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In Spring 2021, the DOL issued guidance to plans, recordkeepers, and participants on cybersecurity best practices to safeguard plan assets and personal information. Since then, the DOL has begun auditing plans’ cybersecurity practices and requesting documents such as cybersecurity policies, proof of service provider practices, and information on past breaches. A recent Court of Appeals case out of the Seventh Circuit, Walsh v. Alight Solutions LLC, confirms the DOL’s broad authority.

The case stems from the DOL’s investigation into Alight Solutions, a large third-party plan recordkeeper. Alight allegedly experienced cyberbreaches that resulted in improper distributions of plan benefits. Upon learning of the distributions, the DOL issued a subpoena to Alight, asking for Alight’s client list, contracts, fee schedules, and security protocols. After pushback from Alight, the DOL sought and the district court granted its petition to enforce the subpoena. On appeal, Alight argued the DOL lacked the authority to investigate non-fiduciaries such as Alight, and cyber breaches generally. Alight also challenged the scope of the subpoena and claimed it should be permitted to redact client-identifying information.

The Court of Appeals rejected all of Alight’s arguments:

  • It confirmed the DOL can investigate a non-fiduciary so long as there’s a connection to an alleged ERISA violation.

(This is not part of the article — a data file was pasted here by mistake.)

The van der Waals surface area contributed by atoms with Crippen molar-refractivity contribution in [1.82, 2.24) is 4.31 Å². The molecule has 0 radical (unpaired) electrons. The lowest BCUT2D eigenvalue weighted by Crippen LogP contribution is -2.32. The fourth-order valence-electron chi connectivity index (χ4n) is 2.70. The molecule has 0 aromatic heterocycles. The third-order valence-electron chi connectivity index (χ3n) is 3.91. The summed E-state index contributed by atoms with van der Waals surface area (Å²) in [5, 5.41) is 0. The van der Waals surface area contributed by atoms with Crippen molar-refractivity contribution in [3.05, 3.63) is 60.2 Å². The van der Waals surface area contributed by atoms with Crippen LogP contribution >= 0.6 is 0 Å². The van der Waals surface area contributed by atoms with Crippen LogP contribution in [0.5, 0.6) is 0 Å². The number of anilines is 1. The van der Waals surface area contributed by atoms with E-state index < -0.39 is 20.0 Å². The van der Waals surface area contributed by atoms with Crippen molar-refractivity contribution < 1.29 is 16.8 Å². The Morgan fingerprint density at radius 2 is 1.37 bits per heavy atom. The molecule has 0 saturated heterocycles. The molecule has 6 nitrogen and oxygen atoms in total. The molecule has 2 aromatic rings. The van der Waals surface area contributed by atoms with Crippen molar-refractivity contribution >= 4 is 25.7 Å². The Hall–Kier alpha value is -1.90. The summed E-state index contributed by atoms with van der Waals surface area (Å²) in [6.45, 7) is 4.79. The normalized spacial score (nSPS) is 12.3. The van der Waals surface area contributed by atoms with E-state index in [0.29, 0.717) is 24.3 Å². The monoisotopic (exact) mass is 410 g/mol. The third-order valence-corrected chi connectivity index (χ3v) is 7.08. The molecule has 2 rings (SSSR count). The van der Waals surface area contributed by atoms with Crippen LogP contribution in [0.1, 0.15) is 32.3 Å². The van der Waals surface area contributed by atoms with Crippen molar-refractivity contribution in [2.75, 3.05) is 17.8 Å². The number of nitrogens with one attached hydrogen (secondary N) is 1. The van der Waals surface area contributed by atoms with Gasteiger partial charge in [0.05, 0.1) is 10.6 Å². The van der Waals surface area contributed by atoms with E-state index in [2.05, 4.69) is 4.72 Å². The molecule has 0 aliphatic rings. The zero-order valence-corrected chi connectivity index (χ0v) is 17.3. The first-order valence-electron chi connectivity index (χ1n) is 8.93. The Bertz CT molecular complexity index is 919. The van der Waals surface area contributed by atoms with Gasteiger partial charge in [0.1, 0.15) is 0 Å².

• It concluded Alight didn’t timely raise its argument on the DOL’s authority to investigate cybersecurity matters, but in dicta said the DOL’s investigations into cybersecurity practices are relevant to determine violations of ERISA’s duties of loyalty and care.
  • It cautioned that its decision should not read as carte blanche for agencies to make overly cumbersome or irrelevant requests.
  • It decided that Alight could not redact its client and plan names because the DOL needed to be able to identify which plan may have violated ERISA.

The case is a good reminder that the DOL is actively investigating cybersecurity deficiencies and has broad investigative powers. Even if a plan itself isn’t the initial target of an investigation, a service provider’s security failures could lead to an investigation of the employer and plan.

Per the DOL’s Spring 2021 guidance, MMPL recommends that plan fiduciaries arrange to (1) document that service providers’ cybersecurity practices have been evaluated, (2) establish a cybersecurity policy, (3) include cybersecurity terms in its service providers’ contracts, and (4) purchase cybersecurity insurance.